Bone and Soft Tissue Sarcoma, ALK

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Expand Collapse Bone and Soft Tissue Sarcoma  - General Description This year about 12,000 people in the U.S. will be told by a doctor that they have cancer of the soft tissue. Sarcomas develop more commonly in adults, although certain types of sarcoma are found more typically in children.

Soft tissue sarcomas can form almost anywhere in the body, including cartilage, fat, muscle, fibrous tissue, blood vessels, and other connective or supportive tissues; osteosarcomas develop in bone, liposarcomas form in fat; rhabdomyosarcomas form in muscle; Ewing sarcomas form in bone and soft tissue; Kaposi sarcoma and uterine sarcoma are other types of soft tissue sarcomas. Because there are many types of soft tissue sarcoma, the cell type must be identified before treatment decisions are made. There are ongoing clinical trials using many forms of therapy in specific types of sarcoma.

Source: National Cancer Institute, 2017
This year about 12,000 people in the U.S. will be told by a doctor that they have cancer of the soft tissue. Sarcomas develop more commonly in adults, although certain types of sarcoma are found more typically in children.

Soft tissue sarcomas can form almost anywhere in the body, including cartilage, fat, muscle, fibrous tissue, blood vessels, and other connective or supportive tissues; osteosarcomas develop in bone, liposarcomas form in fat; rhabdomyosarcomas form in muscle; Ewing sarcomas form in bone and soft tissue; Kaposi sarcoma and uterine sarcoma are other types of soft tissue sarcomas. Because there are many types of soft tissue sarcoma, the cell type must be identified before treatment decisions are made. There are ongoing clinical trials using many forms of therapy in specific types of sarcoma.

Source: National Cancer Institute, 2017
This year about 12,000 people in the U.S. will be told by a doctor that they have cancer of the soft tissue. Sarcomas develop more commonly in adults, although certain types of sarcoma are found more typically in children.

Soft tissue sarcomas can form almost anywhere in the body, including cartilage, fat, muscle, fibrous tissue, blood vessels, and other connective or supportive tissues; osteosarcomas develop in bone, liposarcomas form in fat; rhabdomyosarcomas form in muscle; Ewing sarcomas form in bone and soft tissue; Kaposi sarcoma and uterine sarcoma are other types of soft tissue sarcomas. Because there are many types of soft tissue sarcoma, the cell type must be identified before treatment decisions are made. There are ongoing clinical trials using many forms of therapy in specific types of sarcoma.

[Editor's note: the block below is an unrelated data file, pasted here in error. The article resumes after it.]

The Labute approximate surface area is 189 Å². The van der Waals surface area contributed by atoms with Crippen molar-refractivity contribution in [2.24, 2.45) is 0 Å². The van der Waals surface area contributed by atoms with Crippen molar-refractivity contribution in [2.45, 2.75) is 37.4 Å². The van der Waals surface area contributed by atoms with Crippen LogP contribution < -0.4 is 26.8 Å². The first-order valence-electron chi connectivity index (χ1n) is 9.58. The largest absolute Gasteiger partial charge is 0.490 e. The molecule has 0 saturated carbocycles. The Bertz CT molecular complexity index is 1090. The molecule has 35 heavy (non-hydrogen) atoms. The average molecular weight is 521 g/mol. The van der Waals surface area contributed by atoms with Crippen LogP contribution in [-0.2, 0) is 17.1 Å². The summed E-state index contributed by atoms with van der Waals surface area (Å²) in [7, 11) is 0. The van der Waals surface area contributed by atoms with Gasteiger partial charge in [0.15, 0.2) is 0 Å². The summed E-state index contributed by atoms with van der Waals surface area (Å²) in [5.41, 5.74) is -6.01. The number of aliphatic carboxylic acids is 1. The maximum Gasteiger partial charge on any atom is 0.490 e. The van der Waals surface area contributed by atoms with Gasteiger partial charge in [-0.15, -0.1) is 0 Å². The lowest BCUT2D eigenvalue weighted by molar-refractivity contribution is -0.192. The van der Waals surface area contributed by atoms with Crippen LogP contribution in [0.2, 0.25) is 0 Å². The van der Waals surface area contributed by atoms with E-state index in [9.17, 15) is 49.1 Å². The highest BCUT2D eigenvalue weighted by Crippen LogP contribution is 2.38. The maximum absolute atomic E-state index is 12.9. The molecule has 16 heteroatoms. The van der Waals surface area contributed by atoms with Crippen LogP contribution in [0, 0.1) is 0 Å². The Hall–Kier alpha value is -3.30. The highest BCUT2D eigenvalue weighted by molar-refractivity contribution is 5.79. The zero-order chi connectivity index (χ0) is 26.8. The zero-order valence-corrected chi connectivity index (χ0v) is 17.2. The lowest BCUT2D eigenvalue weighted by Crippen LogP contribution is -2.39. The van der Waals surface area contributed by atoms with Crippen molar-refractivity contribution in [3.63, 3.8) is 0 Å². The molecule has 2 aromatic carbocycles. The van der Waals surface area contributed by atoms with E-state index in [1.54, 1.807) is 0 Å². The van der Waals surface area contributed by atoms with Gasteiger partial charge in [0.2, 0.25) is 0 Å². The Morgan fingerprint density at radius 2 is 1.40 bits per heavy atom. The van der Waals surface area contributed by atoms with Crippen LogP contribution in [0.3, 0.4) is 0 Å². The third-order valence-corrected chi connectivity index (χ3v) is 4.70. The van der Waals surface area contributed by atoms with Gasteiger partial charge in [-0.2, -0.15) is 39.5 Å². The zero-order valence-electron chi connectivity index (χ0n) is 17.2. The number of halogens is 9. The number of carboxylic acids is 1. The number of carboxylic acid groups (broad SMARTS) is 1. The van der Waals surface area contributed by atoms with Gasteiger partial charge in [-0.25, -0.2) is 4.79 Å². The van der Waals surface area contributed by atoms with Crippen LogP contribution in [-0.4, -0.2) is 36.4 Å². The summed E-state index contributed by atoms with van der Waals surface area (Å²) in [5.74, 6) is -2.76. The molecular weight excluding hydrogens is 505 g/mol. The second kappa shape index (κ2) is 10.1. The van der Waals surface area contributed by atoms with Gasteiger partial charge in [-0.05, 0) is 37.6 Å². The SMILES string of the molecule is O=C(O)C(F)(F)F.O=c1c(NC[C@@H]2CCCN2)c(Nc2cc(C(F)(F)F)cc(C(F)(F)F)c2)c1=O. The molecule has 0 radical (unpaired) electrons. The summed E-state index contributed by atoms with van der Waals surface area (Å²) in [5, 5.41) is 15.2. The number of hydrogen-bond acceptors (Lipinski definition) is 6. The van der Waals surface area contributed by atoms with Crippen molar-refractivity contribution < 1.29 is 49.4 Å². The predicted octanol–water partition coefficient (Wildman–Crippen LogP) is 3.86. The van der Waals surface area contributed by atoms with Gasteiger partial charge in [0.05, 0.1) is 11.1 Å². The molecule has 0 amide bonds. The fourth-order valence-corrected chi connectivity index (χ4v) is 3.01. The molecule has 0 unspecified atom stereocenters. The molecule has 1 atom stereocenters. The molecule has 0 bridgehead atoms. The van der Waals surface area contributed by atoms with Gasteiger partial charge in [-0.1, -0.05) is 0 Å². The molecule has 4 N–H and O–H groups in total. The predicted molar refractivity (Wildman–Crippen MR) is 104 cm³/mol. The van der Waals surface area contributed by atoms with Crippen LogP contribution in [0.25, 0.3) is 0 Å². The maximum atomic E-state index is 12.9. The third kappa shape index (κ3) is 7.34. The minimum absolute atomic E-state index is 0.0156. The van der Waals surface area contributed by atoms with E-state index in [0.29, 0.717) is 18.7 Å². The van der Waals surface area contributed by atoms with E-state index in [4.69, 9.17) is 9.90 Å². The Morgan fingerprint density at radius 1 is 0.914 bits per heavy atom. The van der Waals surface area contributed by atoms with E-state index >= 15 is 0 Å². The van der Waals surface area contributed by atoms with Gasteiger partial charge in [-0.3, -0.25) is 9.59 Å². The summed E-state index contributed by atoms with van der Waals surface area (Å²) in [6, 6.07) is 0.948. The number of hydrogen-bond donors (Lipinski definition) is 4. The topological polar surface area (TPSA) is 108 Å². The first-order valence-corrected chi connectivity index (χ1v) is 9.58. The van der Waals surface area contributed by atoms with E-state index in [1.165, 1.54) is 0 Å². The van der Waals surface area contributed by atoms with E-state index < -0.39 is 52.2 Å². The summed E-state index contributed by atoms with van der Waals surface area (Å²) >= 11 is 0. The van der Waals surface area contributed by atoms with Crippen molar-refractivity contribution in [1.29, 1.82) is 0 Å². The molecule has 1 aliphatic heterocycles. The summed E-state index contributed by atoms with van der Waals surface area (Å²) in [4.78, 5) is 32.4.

Source: National Cancer Institute, 2017
This year about 12,000 people in the U.S. will be told by a doctor that they have cancer of the soft tissue. Sarcomas develop more commonly in adults, although certain types of sarcoma are found more typically in children.

Soft tissue sarcomas can form almost anywhere in the body, including cartilage, fat, muscle, fibrous tissue, blood vessels, and other connective or supportive tissues; osteosarcomas develop in bone, liposarcomas form in fat; rhabdomyosarcomas form in muscle; Ewing sarcomas form in bone and soft tissue; Kaposi sarcoma and uterine sarcoma are other types of soft tissue sarcomas. Because there are many types of soft tissue sarcoma, the cell type must be identified before treatment decisions are made. There are ongoing clinical trials using many forms of therapy in specific types of sarcoma.

Source: National Cancer Institute, 2017
Expand Collapse ALK  - General Description
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ALK is a gene that provides the code for making a protein called anaplastic lymphoma kinase. This protein belongs to a family of proteins on the cell surface known as receptor tyrosine kinases (RTKs). RTKs are the first link in a chain that sends signals from the outside of a cell to the parts inside the cell that control different cellular processes, such as cell growth, cell division and cell differentiation. Anaplastic lymphoma kinase is believed to play a key role in brain development and helps regulate the proliferation of nerve cells during early stages of development. In cancer, either due to mutation or rearrangements in the ALK gene, its activity is continuously switched on, which in turn drives the cancer process.

At least 16 mutations in the ALK gene have been found in some patients with neuroblastoma, a cancer that develops in the immature nerve cells (neuroblasts) during childhood. In most cases, each mutation alters the structure of the ALK protein in different ways. These mutations result in the signaling pathway being switched on, increasing the proliferation of immature nerve cells and leading to neuroblastoma. Some of these mutations are called somatic because they are acquired during the course of a person's life and are found only in cells that become cancerous (not inherited from a parent). In some people with neuroblastoma, extra copies (gene amplification) of ALK cause too much protein to be made.

Rearrangements in the ALK gene also serve as an important driver of tumor growth. These rearrangements result in the production of a recombinant protein that is comprised of the front end of one protein fused together with the tyrosine kinase domain of ALK. The fusion partner can be any one of a number of genes, depending on the malignancy. For instance, in approximately 70 to 80% of ALK-positive anaplastic large cell lymphomas (ALCL), ALK is paired with the Nucleophosmin (NPM) gene. In lung cancer, ALK's translocation partner is primarily the EML4 gene. ALK rearrangements have also been described in other tumors including inflammatory myofibroblastic tumors, neural tumors, rhabdomyosarcomas and in some subtypes of breast cancer. Another type of rearrangement, an inversion, is found in a few people with non-small cell lung cancer (NSCLC), the most common type of lung cancer.

Source: Genetics Home Reference